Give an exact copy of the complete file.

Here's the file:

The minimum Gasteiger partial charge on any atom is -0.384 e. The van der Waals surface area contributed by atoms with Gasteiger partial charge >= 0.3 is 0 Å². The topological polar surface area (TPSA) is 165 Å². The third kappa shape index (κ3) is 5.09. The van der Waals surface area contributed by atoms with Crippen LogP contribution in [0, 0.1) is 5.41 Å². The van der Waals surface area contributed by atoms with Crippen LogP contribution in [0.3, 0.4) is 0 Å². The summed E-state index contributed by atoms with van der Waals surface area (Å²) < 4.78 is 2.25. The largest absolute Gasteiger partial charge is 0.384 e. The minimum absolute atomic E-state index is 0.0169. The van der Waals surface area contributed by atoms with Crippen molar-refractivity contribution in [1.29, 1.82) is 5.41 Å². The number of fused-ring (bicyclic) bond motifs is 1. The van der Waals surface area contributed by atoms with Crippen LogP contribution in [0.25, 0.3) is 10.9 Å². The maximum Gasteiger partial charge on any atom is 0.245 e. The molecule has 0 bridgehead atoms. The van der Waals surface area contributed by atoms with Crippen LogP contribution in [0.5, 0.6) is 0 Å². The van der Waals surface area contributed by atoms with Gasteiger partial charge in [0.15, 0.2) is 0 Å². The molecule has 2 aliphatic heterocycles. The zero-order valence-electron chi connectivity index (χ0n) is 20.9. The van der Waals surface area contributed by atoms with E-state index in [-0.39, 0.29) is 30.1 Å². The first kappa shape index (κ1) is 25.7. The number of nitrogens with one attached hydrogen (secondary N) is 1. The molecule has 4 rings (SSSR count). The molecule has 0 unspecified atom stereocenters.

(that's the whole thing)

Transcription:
The minimum Gasteiger partial charge on any atom is -0.384 e. The van der Waals surface area contributed by atoms with Gasteiger partial charge >= 0.3 is 0 Å². The topological polar surface area (TPSA) is 165 Å². The third kappa shape index (κ3) is 5.09. The van der Waals surface area contributed by atoms with Crippen LogP contribution in [0, 0.1) is 5.41 Å². The van der Waals surface area contributed by atoms with Crippen LogP contribution in [0.3, 0.4) is 0 Å². The summed E-state index contributed by atoms with van der Waals surface area (Å²) < 4.78 is 2.25. The largest absolute Gasteiger partial charge is 0.384 e. The minimum absolute atomic E-state index is 0.0169. The van der Waals surface area contributed by atoms with Crippen molar-refractivity contribution in [1.29, 1.82) is 5.41 Å². The number of fused-ring (bicyclic) bond motifs is 1. The van der Waals surface area contributed by atoms with Crippen LogP contribution in [0.25, 0.3) is 10.9 Å². The maximum Gasteiger partial charge on any atom is 0.245 e. The molecule has 0 bridgehead atoms. The van der Waals surface area contributed by atoms with Crippen LogP contribution in [0.5, 0.6) is 0 Å². The van der Waals surface area contributed by atoms with Gasteiger partial charge in [0.15, 0.2) is 0 Å². The molecule has 2 aliphatic heterocycles. The zero-order valence-electron chi connectivity index (χ0n) is 20.9. The van der Waals surface area contributed by atoms with E-state index in [-0.39, 0.29) is 30.1 Å². The first kappa shape index (κ1) is 25.7. The number of nitrogens with one attached hydrogen (secondary N) is 1. The molecule has 4 rings (SSSR count). The molecule has 0 unspecified atom stereocenters.